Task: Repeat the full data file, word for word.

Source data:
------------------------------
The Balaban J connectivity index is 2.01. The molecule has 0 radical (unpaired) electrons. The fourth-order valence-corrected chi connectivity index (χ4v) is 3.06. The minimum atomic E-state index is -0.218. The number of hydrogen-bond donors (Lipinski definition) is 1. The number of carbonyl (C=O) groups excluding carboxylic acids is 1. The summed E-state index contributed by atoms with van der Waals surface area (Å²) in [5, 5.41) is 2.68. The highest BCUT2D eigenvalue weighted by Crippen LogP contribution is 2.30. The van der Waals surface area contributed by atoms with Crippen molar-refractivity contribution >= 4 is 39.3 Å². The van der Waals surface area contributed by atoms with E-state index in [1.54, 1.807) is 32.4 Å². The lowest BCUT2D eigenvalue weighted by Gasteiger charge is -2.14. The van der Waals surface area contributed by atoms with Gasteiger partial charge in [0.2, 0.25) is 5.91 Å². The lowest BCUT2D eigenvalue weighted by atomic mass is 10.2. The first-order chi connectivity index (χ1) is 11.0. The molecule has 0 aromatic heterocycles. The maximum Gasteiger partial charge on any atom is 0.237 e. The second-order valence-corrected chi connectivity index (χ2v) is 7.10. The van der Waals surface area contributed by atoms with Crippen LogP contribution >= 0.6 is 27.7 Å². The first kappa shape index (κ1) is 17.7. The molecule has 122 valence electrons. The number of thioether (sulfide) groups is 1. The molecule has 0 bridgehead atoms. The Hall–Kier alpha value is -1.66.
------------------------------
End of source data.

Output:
The Balaban J connectivity index is 2.01. The molecule has 0 radical (unpaired) electrons. The fourth-order valence-corrected chi connectivity index (χ4v) is 3.06. The minimum atomic E-state index is -0.218. The number of hydrogen-bond donors (Lipinski definition) is 1. The number of carbonyl (C=O) groups excluding carboxylic acids is 1. The summed E-state index contributed by atoms with van der Waals surface area (Å²) in [5, 5.41) is 2.68. The highest BCUT2D eigenvalue weighted by Crippen LogP contribution is 2.30. The van der Waals surface area contributed by atoms with Crippen molar-refractivity contribution >= 4 is 39.3 Å². The van der Waals surface area contributed by atoms with E-state index in [1.54, 1.807) is 32.4 Å². The lowest BCUT2D eigenvalue weighted by Gasteiger charge is -2.14. The van der Waals surface area contributed by atoms with Gasteiger partial charge in [0.2, 0.25) is 5.91 Å². The lowest BCUT2D eigenvalue weighted by atomic mass is 10.2. The first-order chi connectivity index (χ1) is 11.0. The molecule has 0 aromatic heterocycles. The maximum Gasteiger partial charge on any atom is 0.237 e. The second-order valence-corrected chi connectivity index (χ2v) is 7.10. The van der Waals surface area contributed by atoms with Crippen LogP contribution >= 0.6 is 27.7 Å². The first kappa shape index (κ1) is 17.7. The molecule has 122 valence electrons. The number of thioether (sulfide) groups is 1. The molecule has 0 bridgehead atoms. The Hall–Kier alpha value is -1.66.